I'm Jeremy Rohmer. I work at BRGM on uncertainties. I'm Pierre Gehl. I work on problems linked to seismic risks. We will present our work, carried out as part of the European research project, NARSIS. This project is coordinated by the CEA, the Commission for Alternative Energies. At BRGM, the coordinator was Behrooz Barzagan, a risk expert in the Risk and Prevention Department. The overall objective of the project was to improve the methods and tools used for the safety analysis of nuclear power plants in the specific context of external natural hazards. That is, earthquakes, earthquake-tsunamis, floods, et cetera... We worked with colleagues from the IRSN, the French Institute of Radioprotection and Nuclear Safety, on a tool, fragility curves. Pierre will present it. Thank you. A fragility curve is a mathematical tool used to calculate the probability of something being damaged or destroyed   depending on the external level of aggression.   For example, the change resulting   from seismic waves at the base of a building.   Usually, they are built using statistical tools like mathematical regressions on given points. The data can be obtained by different methods: of empirical origin, by studying previous earthquakes or from experiments, tests on a vibrating table, or using digital methods, simulating events on a computer. The model, in the NARSIS framework... Collaborating with the IRSN enabled us to work on a structurally simplified model of a nuclear reactor. It's crossed by a steam line that carries the steam from a steam generator inside the reactor to a turbine outside. This steam line is vulnerable at elbows and anchor points. We must study the fragility of these to calculate the probability, very low, of leaks or ruptures in this pipe resulting in dramatic consequences. So we subjected this model to hundreds of seismic charges, accelerograms, and considered the variability of several of the model's mechanical parameters. For example, the thickness of the pipe which can change, for example, due to corrosion. We tried to improve this fragility analysis with our colleagues from the IRSN by addressing a specific problem, a common hypothesis, what we call the law of probability, which links the probability of damage to the intensity of the earthquake. For example, acceleration. Most fragility analysis studies hypothesize a law of so-called normal probability. The problem with this law is that it is not necessarily adapted to all cases. In particular, to what we call extreme values in statistics. Why extreme? Extreme because of their amplitude. Here, we watch movements induced by earthquakes, that can be very violent. And very extreme due to their exceptional character. They are movements that are highly unlikely. Rare events. There are statistical tools dedicated to modelling these extreme values. We applied them to the IRSN case, to create these fragility curves. We showed that it is more appropriate to use these statistical tools dedicated to extreme values to create these curves. We have highlighted the possibility of underestimating the probability of damage if this critical analysis of the law of probability is not used.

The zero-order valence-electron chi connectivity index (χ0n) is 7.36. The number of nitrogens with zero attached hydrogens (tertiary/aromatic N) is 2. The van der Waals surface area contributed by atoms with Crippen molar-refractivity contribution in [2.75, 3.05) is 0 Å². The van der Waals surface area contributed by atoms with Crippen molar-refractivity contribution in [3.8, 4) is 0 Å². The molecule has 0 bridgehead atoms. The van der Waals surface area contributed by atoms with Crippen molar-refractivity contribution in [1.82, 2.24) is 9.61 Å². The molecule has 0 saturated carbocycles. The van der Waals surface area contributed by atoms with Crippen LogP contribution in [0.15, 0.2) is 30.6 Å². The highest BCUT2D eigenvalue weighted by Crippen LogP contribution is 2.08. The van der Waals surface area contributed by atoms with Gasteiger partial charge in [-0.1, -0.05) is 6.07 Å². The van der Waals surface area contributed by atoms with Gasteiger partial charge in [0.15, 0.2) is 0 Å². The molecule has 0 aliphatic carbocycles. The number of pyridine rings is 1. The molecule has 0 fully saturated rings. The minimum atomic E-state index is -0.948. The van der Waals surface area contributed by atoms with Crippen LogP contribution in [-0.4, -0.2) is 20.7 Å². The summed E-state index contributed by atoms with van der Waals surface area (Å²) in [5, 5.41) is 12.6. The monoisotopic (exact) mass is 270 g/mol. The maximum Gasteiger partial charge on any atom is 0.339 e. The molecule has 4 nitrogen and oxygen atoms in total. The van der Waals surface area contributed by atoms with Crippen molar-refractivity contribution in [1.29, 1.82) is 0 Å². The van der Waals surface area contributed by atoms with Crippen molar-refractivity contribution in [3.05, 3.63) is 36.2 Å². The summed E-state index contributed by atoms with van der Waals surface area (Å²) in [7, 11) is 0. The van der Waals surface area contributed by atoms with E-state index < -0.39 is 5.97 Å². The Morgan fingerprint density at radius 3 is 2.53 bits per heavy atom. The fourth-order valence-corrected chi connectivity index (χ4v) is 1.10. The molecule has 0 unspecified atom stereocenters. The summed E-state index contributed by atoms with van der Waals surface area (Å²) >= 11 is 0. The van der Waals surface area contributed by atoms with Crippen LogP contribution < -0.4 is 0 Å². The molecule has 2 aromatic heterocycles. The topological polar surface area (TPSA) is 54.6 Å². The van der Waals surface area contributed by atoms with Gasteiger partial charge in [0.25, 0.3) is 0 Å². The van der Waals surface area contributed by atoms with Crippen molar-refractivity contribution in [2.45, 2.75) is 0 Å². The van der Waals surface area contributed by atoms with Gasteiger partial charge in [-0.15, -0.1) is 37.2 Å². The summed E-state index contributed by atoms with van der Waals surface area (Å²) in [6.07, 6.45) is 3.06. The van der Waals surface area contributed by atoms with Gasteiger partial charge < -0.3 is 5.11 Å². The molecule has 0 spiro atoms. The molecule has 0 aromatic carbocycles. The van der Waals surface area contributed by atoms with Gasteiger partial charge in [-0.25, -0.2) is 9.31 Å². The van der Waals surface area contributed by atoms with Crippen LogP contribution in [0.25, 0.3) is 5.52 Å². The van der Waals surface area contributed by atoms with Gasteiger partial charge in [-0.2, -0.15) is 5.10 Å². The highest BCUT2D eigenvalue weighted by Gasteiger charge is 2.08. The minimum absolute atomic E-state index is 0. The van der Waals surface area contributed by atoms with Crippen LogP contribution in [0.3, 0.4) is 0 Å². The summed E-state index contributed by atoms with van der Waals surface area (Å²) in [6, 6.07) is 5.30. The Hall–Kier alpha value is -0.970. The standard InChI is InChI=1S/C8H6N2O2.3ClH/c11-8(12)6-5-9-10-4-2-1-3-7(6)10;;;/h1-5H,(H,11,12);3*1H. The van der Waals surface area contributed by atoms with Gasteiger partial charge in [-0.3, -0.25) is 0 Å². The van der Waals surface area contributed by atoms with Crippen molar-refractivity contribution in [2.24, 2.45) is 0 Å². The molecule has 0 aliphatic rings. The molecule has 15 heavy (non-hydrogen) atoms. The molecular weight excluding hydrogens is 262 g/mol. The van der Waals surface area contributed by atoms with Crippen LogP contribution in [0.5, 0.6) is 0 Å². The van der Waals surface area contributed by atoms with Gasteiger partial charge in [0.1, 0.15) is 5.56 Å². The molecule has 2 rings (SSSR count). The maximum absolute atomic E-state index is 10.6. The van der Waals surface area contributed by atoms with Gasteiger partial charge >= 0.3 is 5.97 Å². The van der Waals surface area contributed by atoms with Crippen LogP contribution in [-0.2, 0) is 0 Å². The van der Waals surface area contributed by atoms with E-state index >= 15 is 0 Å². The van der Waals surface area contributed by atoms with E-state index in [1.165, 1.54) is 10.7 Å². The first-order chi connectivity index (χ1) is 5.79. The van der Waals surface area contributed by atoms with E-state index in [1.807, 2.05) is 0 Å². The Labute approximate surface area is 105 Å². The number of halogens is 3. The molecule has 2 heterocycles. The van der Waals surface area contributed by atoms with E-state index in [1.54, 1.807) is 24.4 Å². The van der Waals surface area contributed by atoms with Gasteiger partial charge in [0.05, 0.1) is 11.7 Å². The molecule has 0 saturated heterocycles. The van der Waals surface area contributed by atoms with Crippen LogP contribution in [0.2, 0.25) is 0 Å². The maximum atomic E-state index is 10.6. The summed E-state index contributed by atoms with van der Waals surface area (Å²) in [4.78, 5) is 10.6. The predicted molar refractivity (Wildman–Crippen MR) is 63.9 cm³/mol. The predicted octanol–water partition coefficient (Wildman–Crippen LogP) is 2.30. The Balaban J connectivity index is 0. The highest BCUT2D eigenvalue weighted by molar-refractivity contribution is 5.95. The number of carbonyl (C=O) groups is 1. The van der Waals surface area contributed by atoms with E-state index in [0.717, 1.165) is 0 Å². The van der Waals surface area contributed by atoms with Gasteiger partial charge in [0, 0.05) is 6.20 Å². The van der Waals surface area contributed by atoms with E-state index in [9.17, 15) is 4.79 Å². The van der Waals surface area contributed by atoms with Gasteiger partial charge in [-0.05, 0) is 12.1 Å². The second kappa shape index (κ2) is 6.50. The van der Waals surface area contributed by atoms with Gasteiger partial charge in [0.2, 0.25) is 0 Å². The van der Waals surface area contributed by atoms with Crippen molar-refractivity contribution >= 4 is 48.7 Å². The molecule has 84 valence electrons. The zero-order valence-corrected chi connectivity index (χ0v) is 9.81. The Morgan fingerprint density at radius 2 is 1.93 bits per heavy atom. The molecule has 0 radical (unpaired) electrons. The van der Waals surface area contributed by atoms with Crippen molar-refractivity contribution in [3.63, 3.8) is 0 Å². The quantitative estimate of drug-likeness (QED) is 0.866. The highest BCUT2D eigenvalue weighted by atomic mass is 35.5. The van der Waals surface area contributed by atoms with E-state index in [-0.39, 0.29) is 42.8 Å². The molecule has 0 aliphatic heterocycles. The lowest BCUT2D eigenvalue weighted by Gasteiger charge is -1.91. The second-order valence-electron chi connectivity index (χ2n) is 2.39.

This prize is given to reward the authors of an outstanding international scientific publication in 2020.

Winners: Jeremy Rohmer and Pierre Gehl

Awarded for: Non-stationary extreme value analysis applied to seismic fragility assessment for nuclear safety analysis. Nat.HazardsEarthSyst.Sci.,20,1267–1285,2020

Publication written with the following co-authors: Marine Marcilhac-Fradin, Yves Guigueno, Nadia Rahni, Julien Clément.

BRGM 2020 Thesis prize: Bhavani Bénard

Bhavani Bénard looks back on her thesis on geothermal energy on Reunion Island, where she characterised the hydrothermal system of the Piton des Neiges using geochemical and isotopic methods.


Geosciences for a sustainable Earth


Geothermics: Characterisation of the Piton des Neiges' hydrothermal system by geochemical and isotopic methods